And what a beautiful ride it was! It was definitely a winding road up a mountain, and if you are not careful, you may pass it. I will even admit that I drove right by it once after I had been there a few years. The fog was so thick, I missed it and drove right by! I taught there for nine years and, I have to say, that there are many days that I wish I had never left. During my other eight years there, I taught all the middle school math classes for the 6th, 7th, and 8th grades. Remember, there was only one class in each grade.

Challenges Turned to Advantages

Over the years, I found some challenges in teaching in this rural area. One challenge was that we were isolated from easy access to activities and enrichment venues such as museums, zoos, or community theater. Because of this isolation, the students had a limited worldview and little experience interacting in social situations that did not revolve around their own families and friends. But we, as their team of 4 middle school teachers, determined that we would open doors of opportunities by taking them to as many experiences as possible each year.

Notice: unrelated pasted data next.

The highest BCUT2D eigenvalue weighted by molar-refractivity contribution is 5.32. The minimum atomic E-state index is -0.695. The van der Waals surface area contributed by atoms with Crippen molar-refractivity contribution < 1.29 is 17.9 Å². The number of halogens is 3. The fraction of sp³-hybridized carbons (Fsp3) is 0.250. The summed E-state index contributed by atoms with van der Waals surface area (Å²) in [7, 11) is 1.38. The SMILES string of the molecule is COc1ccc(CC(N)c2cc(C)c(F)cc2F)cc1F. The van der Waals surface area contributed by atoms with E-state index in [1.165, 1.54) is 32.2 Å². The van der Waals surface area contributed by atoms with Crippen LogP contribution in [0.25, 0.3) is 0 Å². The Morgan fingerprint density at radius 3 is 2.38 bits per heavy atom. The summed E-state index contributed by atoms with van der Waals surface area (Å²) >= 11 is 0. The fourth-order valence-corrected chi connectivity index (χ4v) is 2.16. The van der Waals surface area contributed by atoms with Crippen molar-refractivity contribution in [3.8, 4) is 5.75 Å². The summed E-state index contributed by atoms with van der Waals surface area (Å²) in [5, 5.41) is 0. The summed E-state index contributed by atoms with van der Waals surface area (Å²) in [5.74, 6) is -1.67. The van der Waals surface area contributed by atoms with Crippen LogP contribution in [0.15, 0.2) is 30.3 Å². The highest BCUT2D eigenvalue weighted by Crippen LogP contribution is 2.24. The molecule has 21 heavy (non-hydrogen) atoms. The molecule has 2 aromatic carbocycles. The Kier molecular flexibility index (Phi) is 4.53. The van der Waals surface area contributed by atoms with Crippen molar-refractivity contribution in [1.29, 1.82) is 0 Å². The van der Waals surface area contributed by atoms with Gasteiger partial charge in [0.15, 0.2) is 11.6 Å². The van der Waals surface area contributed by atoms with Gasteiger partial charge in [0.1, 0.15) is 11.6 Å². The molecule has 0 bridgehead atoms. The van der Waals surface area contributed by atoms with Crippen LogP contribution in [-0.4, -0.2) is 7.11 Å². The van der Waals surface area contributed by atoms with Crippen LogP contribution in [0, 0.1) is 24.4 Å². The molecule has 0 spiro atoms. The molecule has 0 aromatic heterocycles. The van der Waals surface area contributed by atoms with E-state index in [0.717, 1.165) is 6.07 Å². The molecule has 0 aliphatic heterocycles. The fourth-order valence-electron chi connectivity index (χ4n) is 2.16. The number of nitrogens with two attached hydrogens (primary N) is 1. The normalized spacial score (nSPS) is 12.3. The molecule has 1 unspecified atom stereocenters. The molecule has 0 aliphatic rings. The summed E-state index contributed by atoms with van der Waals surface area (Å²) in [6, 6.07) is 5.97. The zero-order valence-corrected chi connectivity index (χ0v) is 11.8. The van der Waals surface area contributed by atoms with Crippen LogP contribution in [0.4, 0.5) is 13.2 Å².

Technology is another challenge in teaching in a rural area. We actually had pretty reliable WiFI in the area, and over time we had gotten enough computers for all classes. But mostly the problem was not having internet or computers at home.

“Roughly seven-in-ten rural Americans (72%) say they have a broadband internet connection at home, according to a Pew Research Center survey of U.S. adults conducted from Jan. 25 to Feb. 8, 2021.”

Vogels, Emily A. 2021, Some digital divides persist between rural, urban and suburban, Pew Research Center, accessed September 14, 2021

When thinking through lesson plans, this dilemma always needed to be considered for assignments. We would need to be aware that home assignments could not be internet-based. But this challenge actually kept us looking for ways that our students could see beyond their walls to the world through everyday experiences and interacting with people out in the world and not on the computers.